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Oh that shit.
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Something like that.
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I think they meant something else but that’s what I got from their *vivid* illustration
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Okay I was thinking you were talking about doing yaps on the abdomen to check for abnormalities
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Collapsed lung had signs you don’t need to test for, most obviously of course respiratory distress (difficulty breathing) but also look for Jugular vein Distention.
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Always feel and listen to the patient as the breathe, as taught in CLS or TC3-AC
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Hands on both sides of the ribs, ear to the mouth.
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Check for asymmetric rise of the chest
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One palm, one back of hand on the breasts
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You know what I’m talking right?
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Don’t do back of the hand. That’s a political call.
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I think so. One side rising and falling more than the other or something.
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That’s sign of a tension pneumothorax or hemothorax.
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Yeah I know all of that
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Bilateral rise and fall is the easiest visual indicator
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Tracheal deviation is a late stage indicator
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Use the palms. It was switched to backs of the hands over females being allowed in more roles to prevent false claims of sexual assault. The military is full of PC bullshit especially in training.
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Tracheal deviation is really fuck bad.
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At which point if there is suspected TPX, decompress at the designated sites. I’m sure you all know them.
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They’re dying. Don’t feel bad btw for being a zoomer, I’m first year (or last year millennial) zoomer.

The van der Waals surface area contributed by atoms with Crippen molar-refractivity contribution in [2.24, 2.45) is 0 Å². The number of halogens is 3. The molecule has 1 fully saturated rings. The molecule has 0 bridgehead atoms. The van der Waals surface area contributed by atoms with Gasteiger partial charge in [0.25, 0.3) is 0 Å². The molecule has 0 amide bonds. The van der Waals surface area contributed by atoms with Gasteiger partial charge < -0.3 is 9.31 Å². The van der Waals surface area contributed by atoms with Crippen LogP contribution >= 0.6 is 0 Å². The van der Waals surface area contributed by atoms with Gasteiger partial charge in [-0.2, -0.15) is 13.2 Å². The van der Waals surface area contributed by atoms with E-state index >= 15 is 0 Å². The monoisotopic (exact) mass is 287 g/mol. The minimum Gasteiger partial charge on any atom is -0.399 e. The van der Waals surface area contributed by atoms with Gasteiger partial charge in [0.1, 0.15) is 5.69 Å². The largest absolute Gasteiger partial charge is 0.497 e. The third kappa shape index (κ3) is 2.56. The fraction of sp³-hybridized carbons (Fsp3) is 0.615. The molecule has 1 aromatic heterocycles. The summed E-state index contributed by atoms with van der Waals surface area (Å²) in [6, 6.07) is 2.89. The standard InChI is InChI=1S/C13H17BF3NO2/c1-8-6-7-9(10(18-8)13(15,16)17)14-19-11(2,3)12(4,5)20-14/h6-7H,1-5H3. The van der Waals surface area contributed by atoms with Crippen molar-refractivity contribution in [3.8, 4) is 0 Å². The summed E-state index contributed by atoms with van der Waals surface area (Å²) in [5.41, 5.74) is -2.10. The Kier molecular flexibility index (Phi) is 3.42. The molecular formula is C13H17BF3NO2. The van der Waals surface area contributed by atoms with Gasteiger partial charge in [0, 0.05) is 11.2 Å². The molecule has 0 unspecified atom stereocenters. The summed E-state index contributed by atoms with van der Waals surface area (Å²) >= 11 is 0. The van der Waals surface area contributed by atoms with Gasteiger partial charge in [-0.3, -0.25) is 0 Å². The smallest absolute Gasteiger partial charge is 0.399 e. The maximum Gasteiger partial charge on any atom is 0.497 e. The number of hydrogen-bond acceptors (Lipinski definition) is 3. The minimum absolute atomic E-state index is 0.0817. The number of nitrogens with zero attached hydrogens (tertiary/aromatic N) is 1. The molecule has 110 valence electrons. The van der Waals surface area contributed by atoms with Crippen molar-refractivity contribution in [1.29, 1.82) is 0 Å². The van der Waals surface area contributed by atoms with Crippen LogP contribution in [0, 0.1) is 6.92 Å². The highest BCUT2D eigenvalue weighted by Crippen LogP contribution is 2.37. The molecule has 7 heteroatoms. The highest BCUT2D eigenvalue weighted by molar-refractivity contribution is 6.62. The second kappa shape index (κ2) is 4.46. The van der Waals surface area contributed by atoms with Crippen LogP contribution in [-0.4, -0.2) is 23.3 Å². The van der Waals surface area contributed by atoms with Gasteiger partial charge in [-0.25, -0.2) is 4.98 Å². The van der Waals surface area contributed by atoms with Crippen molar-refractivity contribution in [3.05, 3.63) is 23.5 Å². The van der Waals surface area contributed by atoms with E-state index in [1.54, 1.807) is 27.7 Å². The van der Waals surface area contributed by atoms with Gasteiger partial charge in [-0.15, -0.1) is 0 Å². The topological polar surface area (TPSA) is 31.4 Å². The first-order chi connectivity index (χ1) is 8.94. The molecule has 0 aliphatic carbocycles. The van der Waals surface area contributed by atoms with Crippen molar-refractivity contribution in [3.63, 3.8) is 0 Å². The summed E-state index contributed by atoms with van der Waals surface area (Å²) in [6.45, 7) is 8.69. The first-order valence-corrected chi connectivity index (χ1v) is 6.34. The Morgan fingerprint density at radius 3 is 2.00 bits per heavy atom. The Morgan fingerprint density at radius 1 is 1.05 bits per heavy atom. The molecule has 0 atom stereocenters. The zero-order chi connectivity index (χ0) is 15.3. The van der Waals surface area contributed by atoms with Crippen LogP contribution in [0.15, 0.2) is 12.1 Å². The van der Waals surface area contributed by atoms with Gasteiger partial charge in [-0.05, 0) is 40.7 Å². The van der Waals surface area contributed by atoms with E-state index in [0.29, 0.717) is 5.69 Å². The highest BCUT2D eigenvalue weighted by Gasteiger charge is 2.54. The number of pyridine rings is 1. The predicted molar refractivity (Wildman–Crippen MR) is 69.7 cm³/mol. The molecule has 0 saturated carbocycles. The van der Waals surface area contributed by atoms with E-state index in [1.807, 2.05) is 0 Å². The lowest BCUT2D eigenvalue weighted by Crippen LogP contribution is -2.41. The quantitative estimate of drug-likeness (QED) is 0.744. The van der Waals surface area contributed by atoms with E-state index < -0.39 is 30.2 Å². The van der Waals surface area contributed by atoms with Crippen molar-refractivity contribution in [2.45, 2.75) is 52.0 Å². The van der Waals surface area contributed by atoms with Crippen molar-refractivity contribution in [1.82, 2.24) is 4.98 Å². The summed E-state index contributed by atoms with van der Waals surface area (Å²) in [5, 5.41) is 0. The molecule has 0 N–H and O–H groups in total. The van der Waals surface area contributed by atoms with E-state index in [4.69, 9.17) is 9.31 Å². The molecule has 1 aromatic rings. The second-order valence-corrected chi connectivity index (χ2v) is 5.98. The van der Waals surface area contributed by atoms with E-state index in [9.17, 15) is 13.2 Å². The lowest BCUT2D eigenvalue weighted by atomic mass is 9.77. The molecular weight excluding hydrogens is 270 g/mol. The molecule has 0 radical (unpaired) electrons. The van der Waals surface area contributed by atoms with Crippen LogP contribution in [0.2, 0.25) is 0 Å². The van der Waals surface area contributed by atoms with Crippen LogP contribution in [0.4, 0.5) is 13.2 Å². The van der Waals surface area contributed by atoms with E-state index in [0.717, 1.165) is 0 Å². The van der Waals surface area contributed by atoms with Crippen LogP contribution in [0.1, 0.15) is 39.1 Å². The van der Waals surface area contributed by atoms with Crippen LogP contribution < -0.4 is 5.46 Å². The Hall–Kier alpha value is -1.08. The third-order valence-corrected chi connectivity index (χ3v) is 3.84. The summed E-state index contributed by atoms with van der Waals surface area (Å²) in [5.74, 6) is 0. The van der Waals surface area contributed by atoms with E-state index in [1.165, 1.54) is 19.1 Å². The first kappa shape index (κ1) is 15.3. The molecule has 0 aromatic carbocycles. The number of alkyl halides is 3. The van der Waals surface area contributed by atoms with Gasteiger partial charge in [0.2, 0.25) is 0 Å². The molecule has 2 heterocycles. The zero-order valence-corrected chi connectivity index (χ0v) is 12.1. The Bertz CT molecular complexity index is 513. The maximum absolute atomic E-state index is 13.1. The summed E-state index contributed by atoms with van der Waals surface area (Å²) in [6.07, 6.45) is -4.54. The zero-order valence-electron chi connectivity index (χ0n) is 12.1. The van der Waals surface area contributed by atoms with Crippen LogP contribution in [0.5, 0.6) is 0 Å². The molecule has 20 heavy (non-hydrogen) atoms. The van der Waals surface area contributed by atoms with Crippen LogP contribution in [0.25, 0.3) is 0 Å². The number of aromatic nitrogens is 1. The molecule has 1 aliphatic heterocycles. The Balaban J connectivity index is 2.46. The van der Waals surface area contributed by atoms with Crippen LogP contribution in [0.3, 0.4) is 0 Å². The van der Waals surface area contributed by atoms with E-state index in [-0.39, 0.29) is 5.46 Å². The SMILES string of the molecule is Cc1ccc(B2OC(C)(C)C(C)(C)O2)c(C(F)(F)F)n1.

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Yeah I was gonna say, if they’re already at tracheal deviatiation you’re gonna need immediate evacuation and higher level interventions
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Yeah lot of PC bullshit in the military.
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Always push for immediate evacuation on any sort of airway or respiratory issue.
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If they require a fucking chest tube, you better pray your medic was fortunate to be taught it, as not all are. I received training from a doctor during my NTC rotation.
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Nasal trumpet and flare gun, got it
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A hemothorax can end a life with a doctor watching, and it can be so difficult to see if your not trained 10000 percent for it.
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I think we only had one PT that required a chest tube on my last deployment, and I think they did it before air casevac, but I’m buzzed and chant remember exactly when they pushed that
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They cover sticking them with the needle to remove the trapped air in the CLS course
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Needle decompression to relieve tension pneumothorax, turns out it was a hemothorax and you didn’t chest tube, respiratory distress kills. It’s terrifying.
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OCD to NCD. Great start, the CLS basic. You’re not wrong if that’s all you know.
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I'd recommend everyone look up videos of a CLS course, great info in there
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Feel like I just learned a lot right now. Thanks 🙏
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Look for JVD with HTX
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Respiratory distress is the first sign, rake the chest and back ASAP in search of wounds.
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Don’t let it get further than respiratory distress is the optimal answer but unlikely for non-medical professionals.
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Stop the bleeding if there is any. If the bleeding is from your entry and exit wounds you've got two birds with one stone. If they progress to TPX then you didn't seal off the wounds properly (adhesive tape is key) then redress.
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MARCHH is the answer.
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If it gets worse or is already bad from taking too long to treat, you'd need to use the needle to remove the trapped air in the chest cavity. Tell them to try to exhale, then stick them under the second rib from their collarbone. You'll start feeling/hearing air through the needle if successful.